Less Stats, More Solutions

Infographic of a man confused by stats.

I read with interest the article in The Guardian, titled ‘Quarter of a million children enter secondary school without basic maths and English’, which yet again painted a ‘doom and gloom’ picture of the state of our education system and student progress, (this time year six, but it feels like it could be any year group at the moment).

The article stirred a heady mix of thoughts within me – and it has continued to do so, even 48 hours on.

In fact, I was interviewed on BBC Radio Tees relatively soon after the publication of the piece, but even in the hours since, I’ve had cause to reflect further on what this truly tells us about the education landscape – and what it says about how we should learn to assess and analyse statistics in respect of schooling.

In my view, this article and the statistics embedded within it, as with so many prior occasions, highlights the juxtaposition between setting targets and reality.

Since I started teaching, back some 20 years ago, we seem to be more obsessed with tracking the life out of education. Constant monitoring and target setting is making education feel finite, when in fact it’s arguably one of the most infinite things we have.

In game theory, James Carse defines a finite V’s infinite games as:

“Finite games are defined as known players, fixed rules, and an agreed-upon objective. An infinite game is defined as known and unknown players, the rules are changeable, and the objective is not to win—the objective is to keep playing, keep perpetuating the game."

In our target driven education system, are we applying finite rules upon an infinite game?

As soon as a target is applied, you’re playing a finite game, aiming for an arbitrary statistic, rather than truly focusing on a long-term sustainable solution, which should be any government’s aim.

Less stats and more sustainable long-lasting solutions.

What if...what if the statistics stopped?

We're tracking and analysing things in such detail, which we've been doing for so long that we’ve forgotten what we're here to do.

What would happen if league tables went? If progress measures went? If all ‘end point’ assessments, apart from GCSEs, went?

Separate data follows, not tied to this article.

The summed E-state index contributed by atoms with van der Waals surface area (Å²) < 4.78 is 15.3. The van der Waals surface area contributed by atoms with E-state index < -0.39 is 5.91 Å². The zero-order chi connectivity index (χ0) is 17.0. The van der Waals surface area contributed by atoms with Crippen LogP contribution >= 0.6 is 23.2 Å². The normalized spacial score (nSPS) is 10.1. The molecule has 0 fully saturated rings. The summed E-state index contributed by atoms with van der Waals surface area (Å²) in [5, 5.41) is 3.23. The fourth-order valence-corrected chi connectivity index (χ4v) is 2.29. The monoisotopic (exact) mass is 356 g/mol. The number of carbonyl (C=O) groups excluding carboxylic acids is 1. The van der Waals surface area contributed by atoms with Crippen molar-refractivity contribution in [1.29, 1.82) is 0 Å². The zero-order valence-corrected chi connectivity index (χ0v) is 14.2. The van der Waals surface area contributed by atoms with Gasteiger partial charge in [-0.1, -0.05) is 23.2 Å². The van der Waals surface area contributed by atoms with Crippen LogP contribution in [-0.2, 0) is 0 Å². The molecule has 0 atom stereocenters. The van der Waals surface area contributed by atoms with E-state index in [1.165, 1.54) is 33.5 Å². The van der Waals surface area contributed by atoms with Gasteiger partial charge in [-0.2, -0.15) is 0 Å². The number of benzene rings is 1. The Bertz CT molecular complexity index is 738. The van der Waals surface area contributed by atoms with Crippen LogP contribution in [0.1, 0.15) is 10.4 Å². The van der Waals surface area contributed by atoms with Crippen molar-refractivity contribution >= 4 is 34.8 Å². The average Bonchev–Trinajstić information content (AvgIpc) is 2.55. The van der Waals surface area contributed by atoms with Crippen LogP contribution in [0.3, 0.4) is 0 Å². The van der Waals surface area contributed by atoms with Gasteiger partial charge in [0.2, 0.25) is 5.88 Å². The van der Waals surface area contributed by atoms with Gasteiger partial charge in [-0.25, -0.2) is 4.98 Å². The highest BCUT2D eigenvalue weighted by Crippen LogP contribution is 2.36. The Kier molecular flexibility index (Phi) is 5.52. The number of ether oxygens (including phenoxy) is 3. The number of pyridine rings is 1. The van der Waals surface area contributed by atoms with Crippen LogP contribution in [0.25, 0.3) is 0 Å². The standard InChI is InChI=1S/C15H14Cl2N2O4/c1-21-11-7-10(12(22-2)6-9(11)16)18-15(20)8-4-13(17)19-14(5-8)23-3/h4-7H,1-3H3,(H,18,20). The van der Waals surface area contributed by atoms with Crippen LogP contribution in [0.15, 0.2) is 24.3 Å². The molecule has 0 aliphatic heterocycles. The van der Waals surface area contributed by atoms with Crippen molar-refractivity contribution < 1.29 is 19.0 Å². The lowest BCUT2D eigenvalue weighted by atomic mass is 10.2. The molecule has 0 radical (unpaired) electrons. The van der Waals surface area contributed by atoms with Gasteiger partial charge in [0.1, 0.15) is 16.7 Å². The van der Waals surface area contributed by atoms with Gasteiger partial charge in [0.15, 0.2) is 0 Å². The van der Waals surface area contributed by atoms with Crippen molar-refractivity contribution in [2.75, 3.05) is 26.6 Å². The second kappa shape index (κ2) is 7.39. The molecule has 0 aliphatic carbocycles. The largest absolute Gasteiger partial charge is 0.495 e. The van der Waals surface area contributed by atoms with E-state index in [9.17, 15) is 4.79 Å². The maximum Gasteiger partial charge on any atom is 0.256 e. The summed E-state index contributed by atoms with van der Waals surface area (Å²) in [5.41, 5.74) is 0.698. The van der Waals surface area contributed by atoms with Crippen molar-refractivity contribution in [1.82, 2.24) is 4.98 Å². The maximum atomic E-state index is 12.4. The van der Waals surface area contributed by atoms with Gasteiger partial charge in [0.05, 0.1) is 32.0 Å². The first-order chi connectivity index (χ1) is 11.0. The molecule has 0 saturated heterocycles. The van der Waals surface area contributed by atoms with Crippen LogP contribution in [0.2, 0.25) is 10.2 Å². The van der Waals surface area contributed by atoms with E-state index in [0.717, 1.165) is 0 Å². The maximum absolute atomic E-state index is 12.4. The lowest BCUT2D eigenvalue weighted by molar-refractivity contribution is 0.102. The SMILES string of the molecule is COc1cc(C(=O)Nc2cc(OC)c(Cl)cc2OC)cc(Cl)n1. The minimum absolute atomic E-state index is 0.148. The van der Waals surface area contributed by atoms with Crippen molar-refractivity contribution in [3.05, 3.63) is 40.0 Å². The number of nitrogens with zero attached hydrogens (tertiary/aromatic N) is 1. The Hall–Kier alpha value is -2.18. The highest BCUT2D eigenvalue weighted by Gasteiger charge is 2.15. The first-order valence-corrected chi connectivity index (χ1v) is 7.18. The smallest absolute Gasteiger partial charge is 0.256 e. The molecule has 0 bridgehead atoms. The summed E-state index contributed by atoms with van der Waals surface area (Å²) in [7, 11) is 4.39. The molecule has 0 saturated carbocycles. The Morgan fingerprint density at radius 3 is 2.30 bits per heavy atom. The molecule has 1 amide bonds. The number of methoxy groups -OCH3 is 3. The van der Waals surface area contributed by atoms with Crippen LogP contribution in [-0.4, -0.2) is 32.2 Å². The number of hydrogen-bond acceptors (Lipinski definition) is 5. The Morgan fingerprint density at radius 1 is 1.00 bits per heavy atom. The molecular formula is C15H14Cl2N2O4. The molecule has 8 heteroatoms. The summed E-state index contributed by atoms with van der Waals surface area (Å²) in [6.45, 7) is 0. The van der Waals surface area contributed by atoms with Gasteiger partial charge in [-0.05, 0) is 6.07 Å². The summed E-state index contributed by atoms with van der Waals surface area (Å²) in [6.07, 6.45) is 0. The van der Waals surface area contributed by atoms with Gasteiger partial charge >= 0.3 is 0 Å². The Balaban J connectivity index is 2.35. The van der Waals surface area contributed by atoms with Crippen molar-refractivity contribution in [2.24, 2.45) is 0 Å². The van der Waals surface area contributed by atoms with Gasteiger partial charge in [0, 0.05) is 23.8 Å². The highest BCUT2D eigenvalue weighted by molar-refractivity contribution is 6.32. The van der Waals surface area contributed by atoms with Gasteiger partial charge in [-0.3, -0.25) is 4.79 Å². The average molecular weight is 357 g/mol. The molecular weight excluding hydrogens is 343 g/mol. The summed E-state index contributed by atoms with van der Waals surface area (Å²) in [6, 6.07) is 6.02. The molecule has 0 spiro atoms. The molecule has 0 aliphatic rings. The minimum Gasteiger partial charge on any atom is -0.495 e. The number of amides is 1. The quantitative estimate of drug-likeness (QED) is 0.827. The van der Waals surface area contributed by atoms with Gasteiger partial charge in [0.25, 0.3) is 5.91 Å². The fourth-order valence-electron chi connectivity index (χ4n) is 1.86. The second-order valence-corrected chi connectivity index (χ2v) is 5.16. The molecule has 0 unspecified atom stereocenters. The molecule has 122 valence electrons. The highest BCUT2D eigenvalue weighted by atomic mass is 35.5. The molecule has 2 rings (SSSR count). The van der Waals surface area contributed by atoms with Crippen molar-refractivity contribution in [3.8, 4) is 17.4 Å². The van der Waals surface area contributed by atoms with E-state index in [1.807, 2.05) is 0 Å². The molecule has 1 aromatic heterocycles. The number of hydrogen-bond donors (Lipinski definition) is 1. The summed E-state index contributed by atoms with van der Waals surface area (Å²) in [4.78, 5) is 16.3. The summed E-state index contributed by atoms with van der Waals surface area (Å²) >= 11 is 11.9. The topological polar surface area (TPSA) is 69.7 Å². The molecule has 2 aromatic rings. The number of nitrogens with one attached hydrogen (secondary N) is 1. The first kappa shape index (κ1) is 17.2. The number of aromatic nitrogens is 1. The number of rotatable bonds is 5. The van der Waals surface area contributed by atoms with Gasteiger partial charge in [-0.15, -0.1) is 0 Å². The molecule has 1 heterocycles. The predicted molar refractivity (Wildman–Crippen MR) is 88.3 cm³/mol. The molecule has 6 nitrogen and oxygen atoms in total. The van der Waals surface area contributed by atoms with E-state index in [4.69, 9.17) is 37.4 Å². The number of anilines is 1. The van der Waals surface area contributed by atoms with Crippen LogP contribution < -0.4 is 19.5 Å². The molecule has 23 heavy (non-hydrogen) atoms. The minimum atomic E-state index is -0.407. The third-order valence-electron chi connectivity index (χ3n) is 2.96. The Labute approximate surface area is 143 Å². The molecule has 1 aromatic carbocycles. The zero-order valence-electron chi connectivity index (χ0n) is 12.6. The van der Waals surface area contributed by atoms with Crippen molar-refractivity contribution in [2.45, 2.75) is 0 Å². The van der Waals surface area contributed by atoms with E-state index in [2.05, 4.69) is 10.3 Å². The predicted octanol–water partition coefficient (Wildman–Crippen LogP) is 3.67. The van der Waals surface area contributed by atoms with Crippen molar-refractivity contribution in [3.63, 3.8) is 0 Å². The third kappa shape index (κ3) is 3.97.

What if we stopped judgment? Ofsted is finite.

On the day Ofsted arrive you achieved x and that achievement sticks with you for a year, two years, five years, and then what?

At each change in government or cabinet reshuffle comes with it the inevitable change in education focus.

Whether it’s exam reform, curriculum changes and countless other things which not only detracts attention for a moment in time but lessens stability and makes our education system finite. Surely, we need to be focusing on a long-term sustainable solution that outlives which ever party happens to be in charge.

So rather than asking, what’s going wrong and why aren’t students achieving, and rather than pointing the finger of blame to the classroom, let’s consider the entire system.

Perhaps the answer is revisioning, reimagining and remembering what education is for and about.

Every time we stick arbitrary stats and targets on education, we're plunging it into a finite game. We're changing the goalposts and goals all the time, whereas education is infinite.

We're trying to solve an infinite game with a finite solution, and worse than that, it's a finite solution which shifts at every change in government or education minister or curriculum offer.

This recent revelation about year six progress speaks of reading, but all humans develop reading at different paces. Reading development is infinite and human beings don’t just get over a milestone because we’ve decided that they should be ready for it.

Yes, schools and teachers should intervene, and yes they should make sure they have the right tools and programmes to hand to do that, and teach the need rather than the label, or in this instance the statistic.

And then there's the blame across phases. How is that helping?

We’re all united by purpose, so if certain targets and measures were removed, could that lead to more professional collaboration across phases?

There are also the current workforce concerns. Students need energised, highly skilled and educated professionals in front of them, not folks who feel exhausted and brought down by the very system they bought into and desire to sustain.

The targets are the problem, not the teachers. What would happen if we were brave enough to strip all the recording back and just focus on teaching our subjects and our expertise and truly just had the mantra that no one should be limited because they can't read?

Am I an optimist? Yes, of course I am, but not woolly Polly Anna optimism. It’s real optimism embedded in experience, professionalism and a belief that we can create a world leading education system, but we’re not going to do that if we keep playing the finite game.

I’d welcome your comments as we’d like to open this up for wider debate. [email protected]

Or if you’d like to see our solutions, check out our literacy intervention programmes here. You can also contact us here.